Disturbing testimony as state seeks death penalty for Russell Tillis

Jury that convicted Tillis of killing Joni Gunter on Friday is back to recommend sentence

JACKSONVILLE, Fla. – The same jury that convicted Russell Tillis last week of first-degree murder, kidnapping and dismemberment in the death of Joni Gunter was back in the courtroom Wednesday as the sentencing phase began.

The 12 men and women are hearing what is basically a miniature trial before being asked to recommend whether Tillis, 59, should be put to death for the crime or face a mandatory sentence of life in prison.

The goal of prosecution was to paint Tillis as a man who has abused women for decades and Gunter’s murder was just one of many victims.

“What happened to Joni Gunter wasn’t an isolated incident on his worst day,” Assistant State Attorney Alan Mizrahi told the jury in its opening statement. “It was his every day.”

The state called two women who testified that Tillis also abused them. The first victim was 14 years old in 2006 when he offered her a ride and sexually assaulted her.

“He went into that vacant lot he put the car in park and right then I knew it was trouble -- something bad was going to happen to me,” she said.

The second victim met Tillis in 1989 when he stopped as her car was broken down along I-75 and attempted to kidnap and rape her.

“I thought they were going to find my body down in a ditch,” she testified. “I slept with a bat beside my bed for a year. I was so afraid he would know where I live and come back to me.”

After about two hours, the prosecution rested and Tillis’ defense began working to prevent a death sentence by portraying him as a victim of violence and trauma starting as a young child.

One example given to the jury was that, as a child, Tillis was given a trailer on the family’s property and told to lock the door at night so he wouldn’t be abused by his father.

“The violence was both physical and emotional for a number of years,” clinical and forensic psychologist Jethro Toomer said. “Mr. Tillis and his brother were both aware of the violence.”

Another psychologist testified that Tillis abused drugs for decades.

The defense continued calling witnesses until 4:45 p.m. Wednesday and the jury was told to return at 9 a.m. Thursday. The court is expecting to hold closing arguments and a second jury deliberation.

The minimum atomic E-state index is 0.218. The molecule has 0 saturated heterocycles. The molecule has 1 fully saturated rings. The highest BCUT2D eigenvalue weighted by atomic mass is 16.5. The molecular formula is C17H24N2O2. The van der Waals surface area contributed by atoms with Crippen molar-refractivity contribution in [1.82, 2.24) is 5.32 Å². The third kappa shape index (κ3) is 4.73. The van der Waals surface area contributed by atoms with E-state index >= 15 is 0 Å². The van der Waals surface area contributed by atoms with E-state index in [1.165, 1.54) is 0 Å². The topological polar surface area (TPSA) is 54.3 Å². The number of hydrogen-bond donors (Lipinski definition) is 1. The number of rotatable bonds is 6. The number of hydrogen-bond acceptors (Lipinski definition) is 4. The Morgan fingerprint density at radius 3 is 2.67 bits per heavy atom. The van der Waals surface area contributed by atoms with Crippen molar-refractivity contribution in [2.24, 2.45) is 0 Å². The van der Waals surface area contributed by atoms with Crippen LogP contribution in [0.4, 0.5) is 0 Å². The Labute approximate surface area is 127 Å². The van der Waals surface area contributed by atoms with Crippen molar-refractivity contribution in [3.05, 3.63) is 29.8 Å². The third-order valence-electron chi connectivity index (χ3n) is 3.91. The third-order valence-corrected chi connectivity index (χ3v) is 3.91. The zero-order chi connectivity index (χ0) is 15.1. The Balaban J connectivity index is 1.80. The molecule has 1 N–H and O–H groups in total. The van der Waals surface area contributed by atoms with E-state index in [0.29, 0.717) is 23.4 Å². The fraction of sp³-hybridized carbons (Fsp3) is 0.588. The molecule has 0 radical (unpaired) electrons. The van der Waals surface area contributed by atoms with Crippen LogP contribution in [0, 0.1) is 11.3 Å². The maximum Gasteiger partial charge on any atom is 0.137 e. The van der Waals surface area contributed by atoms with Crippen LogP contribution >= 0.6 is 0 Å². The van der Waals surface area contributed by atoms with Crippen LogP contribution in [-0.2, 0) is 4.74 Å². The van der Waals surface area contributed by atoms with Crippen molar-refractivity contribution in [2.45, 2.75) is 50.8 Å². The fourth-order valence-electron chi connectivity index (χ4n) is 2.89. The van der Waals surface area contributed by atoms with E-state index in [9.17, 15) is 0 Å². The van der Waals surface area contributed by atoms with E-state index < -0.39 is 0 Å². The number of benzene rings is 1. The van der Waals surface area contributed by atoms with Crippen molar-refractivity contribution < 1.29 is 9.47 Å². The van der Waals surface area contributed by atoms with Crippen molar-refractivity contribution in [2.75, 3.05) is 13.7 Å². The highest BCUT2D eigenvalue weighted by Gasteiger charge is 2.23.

According to court documents, the defense wants the jury to consider several mitigating circumstances before they recommend a sentence for Tillis. According to the filing, Tillis has three grown children, once owned his own business, is a practicing Buddhist, was a model prisoner over the five years he was incarcerated while awaiting trial.

STORY ARCHIVE: It took years to bring Tillis to trial

Tuesday’s hearing cleared way for penalty phase

In their motion and during Tuesday’s hearing, defense attorneys contended “there was a problem” with the guilty verdict in that the jury did not specify if Tillis killed Gunter himself or helped someone else.

But Judge Mark Borello sided with the state’s argument that the jury’s verdict was for premeditated murder.

A separate motion from Tillis to remove his lead defense attorney was not discussed.

The two sides hashed out jury instructions for the penalty phase of the Tillis trial. The proceedings will include lists of aggravating and mitigating circumstances in the case, which will inform the jurors’ decision.

Among the aggravating circumstances for jurors to consider will be that Gunter’s murder was “heinous, cruel and atrocious,” as well as being “cold and calculated.”

Meanwhile, they’ll have to weigh mitigating circumstances, including Tillis’ age and his mental state.

The state is expected to present four witnesses: Gunter’s sister, Ashley, and her grandmother, along with two women who were abused by Tillis when they were children.

Ashley testified last week, sharing the heartbreaking story of Gunter’s life. She said they were moved to Jacksonville after their mother died, and some years later, Gunter ended up on the streets. When her sister disappeared, she looked for her.

“I had a feeling something was going on with her and that’s when I put it out,” Ashley Gunter said.

Defense attorneys anticipate calling several expert witnesses, who are expected to discuss Tillis’ state of mind, and a school teacher from the West Coast.

The case is expected to be given to the jury on Thursday.

As the penalty phase against her killer moves forward, Joni Gunter’s loved ones are remembering her.

One woman wrote online:

Joni, you made my days brighter by just being in them. You are missed so much. Just know I will protect Ashley to my dying breath. You are loved. Missing you my sun


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